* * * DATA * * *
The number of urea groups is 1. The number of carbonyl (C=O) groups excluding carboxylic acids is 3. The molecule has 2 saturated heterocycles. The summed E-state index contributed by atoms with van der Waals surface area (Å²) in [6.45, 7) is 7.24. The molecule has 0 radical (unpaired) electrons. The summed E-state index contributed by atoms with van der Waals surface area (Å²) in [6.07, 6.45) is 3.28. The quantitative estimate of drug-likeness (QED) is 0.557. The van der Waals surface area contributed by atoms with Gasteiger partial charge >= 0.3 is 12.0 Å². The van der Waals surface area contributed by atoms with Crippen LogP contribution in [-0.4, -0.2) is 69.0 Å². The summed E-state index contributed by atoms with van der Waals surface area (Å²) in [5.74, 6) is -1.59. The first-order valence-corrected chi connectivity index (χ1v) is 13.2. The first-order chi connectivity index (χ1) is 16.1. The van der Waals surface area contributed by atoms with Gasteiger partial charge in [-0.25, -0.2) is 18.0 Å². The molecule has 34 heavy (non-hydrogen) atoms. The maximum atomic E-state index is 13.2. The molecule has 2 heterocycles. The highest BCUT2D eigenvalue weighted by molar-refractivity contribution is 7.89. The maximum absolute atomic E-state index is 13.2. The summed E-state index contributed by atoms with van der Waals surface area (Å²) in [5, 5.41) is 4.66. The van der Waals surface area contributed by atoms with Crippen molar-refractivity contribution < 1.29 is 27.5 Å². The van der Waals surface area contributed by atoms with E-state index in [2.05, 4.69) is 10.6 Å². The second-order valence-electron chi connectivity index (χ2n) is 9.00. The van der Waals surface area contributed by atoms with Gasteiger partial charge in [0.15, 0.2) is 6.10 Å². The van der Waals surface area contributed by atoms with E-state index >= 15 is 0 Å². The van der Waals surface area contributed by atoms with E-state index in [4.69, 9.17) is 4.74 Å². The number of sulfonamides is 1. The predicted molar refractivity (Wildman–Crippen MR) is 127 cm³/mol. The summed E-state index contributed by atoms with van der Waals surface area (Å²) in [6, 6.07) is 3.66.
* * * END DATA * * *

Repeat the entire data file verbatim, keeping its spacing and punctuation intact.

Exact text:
The number of urea groups is 1. The number of carbonyl (C=O) groups excluding carboxylic acids is 3. The molecule has 2 saturated heterocycles. The summed E-state index contributed by atoms with van der Waals surface area (Å²) in [6.45, 7) is 7.24. The molecule has 0 radical (unpaired) electrons. The summed E-state index contributed by atoms with van der Waals surface area (Å²) in [6.07, 6.45) is 3.28. The quantitative estimate of drug-likeness (QED) is 0.557. The van der Waals surface area contributed by atoms with Gasteiger partial charge >= 0.3 is 12.0 Å². The van der Waals surface area contributed by atoms with Crippen LogP contribution in [-0.4, -0.2) is 69.0 Å². The summed E-state index contributed by atoms with van der Waals surface area (Å²) in [5.74, 6) is -1.59. The first-order valence-corrected chi connectivity index (χ1v) is 13.2. The first-order chi connectivity index (χ1) is 16.1. The van der Waals surface area contributed by atoms with Gasteiger partial charge in [-0.25, -0.2) is 18.0 Å². The molecule has 34 heavy (non-hydrogen) atoms. The maximum atomic E-state index is 13.2. The molecule has 2 heterocycles. The highest BCUT2D eigenvalue weighted by molar-refractivity contribution is 7.89. The maximum absolute atomic E-state index is 13.2. The summed E-state index contributed by atoms with van der Waals surface area (Å²) in [5, 5.41) is 4.66. The van der Waals surface area contributed by atoms with Crippen molar-refractivity contribution < 1.29 is 27.5 Å². The van der Waals surface area contributed by atoms with E-state index in [2.05, 4.69) is 10.6 Å². The second-order valence-electron chi connectivity index (χ2n) is 9.00. The van der Waals surface area contributed by atoms with Gasteiger partial charge in [0.15, 0.2) is 6.10 Å². The van der Waals surface area contributed by atoms with E-state index >= 15 is 0 Å². The van der Waals surface area contributed by atoms with E-state index in [4.69, 9.17) is 4.74 Å². The number of sulfonamides is 1. The predicted molar refractivity (Wildman–Crippen MR) is 127 cm³/mol. The summed E-state index contributed by atoms with van der Waals surface area (Å²) in [6, 6.07) is 3.66.